I Do Not Read Books (1): A Game of Thrones by George RR Martin

The following post is the first in an on-going yet randomly occurring series of book reviews from Fernando, my webmaster/test taster/getter of things on high shelves.  He doesn't read a lot of novels, thus the title of the series.

A Game of Thrones (A Song of Ice & Fire #1)
George RR Martin

Spectra (1996)
835 pages
Epic Fantasy / Adventure

Purchase it here from Amazon

Leslie will tell you, I do not read often. So, it is amazing to me (and her) that this year I read, and finished, three. George RR Martin's A Game of Throne was the first of those three. Okay, admitting I am a huge fan of the HBO series of the same name. Second, this book was a swag gift at Comic Con 2011. Those are two advantages that the book had over most titles in the Leslie Library of Awesomeness.

For me, a predominantly TV and movie person, one reason I was able to digest a book as long as A Game of Thrones was because the book splits its chapters by character names. Each chapter is told from one of several main characters' perspectives. That is the biggest way it kept my interest because each chapter turned into a scene for that character. Combined with amazing characters, thrilling situations and a deep rich plot and the result becomes an amazing experience.

A Game of Thrones is set in the fictional world of Westeros filled with knights, direwolves, imps, white walkers, ravens, bastards, water dancers and dragons. It centers on a Northern born family, the Starks, and chronicles their integration into the huge web of politics, lies and wilderness that make up the seven kingdoms of Westeros.

While the Stark family does make up a majority of the chapters in the book, they are not the only focus in the book. The plot truly revolves around three main points. One, The Night’s Watch and their perils at the Wall (a giant wall that protects the kingdom from an old enemy long thought gone - the white walkers). Two, the simmering tensions that exist between the Noble families that makes seven kingdoms. Three, the epic journey of an exiled brother and sister who want to reclaim their birthright: The Iron throne of King’s Landing, the capital of Westeros.

The book opens with a chilling tale of mystery involving white walkers and some of the men of the Night’s Watch (men sworn to no king who take no wives and, supposedly, father no children). This is one of many facets that I think made this book so good. A great starting point, the book could have been about nothing more than the adventures of the Night’s Watch and the perils they face, and this book would have been good. Instead it is an ever present plot point that will haunt you all the way throughout the story.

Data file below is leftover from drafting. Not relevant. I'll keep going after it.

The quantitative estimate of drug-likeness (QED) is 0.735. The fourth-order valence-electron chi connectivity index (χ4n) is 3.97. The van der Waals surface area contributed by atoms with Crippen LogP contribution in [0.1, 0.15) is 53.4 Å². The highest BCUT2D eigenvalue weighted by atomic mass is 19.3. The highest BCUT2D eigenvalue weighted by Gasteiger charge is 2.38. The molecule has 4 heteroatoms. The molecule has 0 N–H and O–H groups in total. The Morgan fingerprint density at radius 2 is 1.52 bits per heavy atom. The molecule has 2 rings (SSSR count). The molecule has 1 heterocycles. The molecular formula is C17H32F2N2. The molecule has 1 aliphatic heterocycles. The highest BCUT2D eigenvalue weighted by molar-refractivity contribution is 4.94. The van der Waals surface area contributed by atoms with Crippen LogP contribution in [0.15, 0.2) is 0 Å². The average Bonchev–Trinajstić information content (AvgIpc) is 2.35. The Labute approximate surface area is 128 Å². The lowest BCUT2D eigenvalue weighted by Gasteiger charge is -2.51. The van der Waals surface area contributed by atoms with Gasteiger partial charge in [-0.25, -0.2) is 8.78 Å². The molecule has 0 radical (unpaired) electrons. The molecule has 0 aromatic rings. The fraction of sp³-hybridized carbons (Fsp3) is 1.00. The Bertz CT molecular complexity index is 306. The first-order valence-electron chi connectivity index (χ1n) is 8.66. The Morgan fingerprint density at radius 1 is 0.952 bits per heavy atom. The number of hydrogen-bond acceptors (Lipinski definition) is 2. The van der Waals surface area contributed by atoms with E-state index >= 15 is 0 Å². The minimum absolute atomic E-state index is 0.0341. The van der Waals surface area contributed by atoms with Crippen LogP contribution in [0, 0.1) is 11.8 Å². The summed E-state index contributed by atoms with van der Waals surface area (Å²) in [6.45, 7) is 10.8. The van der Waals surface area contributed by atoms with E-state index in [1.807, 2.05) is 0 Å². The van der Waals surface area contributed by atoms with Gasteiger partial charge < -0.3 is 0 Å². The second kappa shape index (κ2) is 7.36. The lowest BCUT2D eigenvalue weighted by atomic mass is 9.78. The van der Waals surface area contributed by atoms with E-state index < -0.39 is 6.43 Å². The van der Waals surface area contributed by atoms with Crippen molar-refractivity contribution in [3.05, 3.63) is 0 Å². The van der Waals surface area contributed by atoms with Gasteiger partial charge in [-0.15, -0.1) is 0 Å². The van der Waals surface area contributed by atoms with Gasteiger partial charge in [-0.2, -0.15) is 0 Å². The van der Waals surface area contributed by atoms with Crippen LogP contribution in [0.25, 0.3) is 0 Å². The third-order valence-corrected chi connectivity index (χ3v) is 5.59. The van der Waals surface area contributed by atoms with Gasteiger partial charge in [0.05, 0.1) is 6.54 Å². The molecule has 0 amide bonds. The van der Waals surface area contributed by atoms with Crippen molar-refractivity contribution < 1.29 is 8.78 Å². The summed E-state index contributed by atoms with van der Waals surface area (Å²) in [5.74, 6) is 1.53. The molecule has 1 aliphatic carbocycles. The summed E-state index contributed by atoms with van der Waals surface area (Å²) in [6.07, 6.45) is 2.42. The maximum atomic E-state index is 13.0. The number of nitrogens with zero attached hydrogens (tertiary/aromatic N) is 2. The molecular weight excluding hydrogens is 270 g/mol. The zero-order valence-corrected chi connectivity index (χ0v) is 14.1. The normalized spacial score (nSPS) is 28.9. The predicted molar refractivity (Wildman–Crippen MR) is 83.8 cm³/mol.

Then come the tensions between the Lannisters and the Starks. The Lannisters, who are the wealthiest family of the seven kingdoms, in fact often said, "A Lannister always pays their debts." You have the eldest Daughter, the maniacal queen Cersei Lannister, married to the fat womanizing Robert Baratheon. And who is Robert's best friend? That would be none other than the head of the Stark Family, Eddard Stark. Tensions run deep between the Starks and Lannisters.

Lastly the journey of the Targaryen siblings. Currently living in exile, elder brother Viserys sells his sister Daenerys to a tribal kingdom in the east, the Dothraki, in an effort to procure an army that he may lead to reclaim his father's kingdom. These chapters are told from Daenerys' point of view and become her evolution into womanhood.

I truly enjoyed every moment of the book. At Comic Con, Martin disclosed that when he writes his characters in a corner, they die. And he keeps true to that. If you like great characters in a deep rich medieval fantastical world, you will love A Game of Thrones.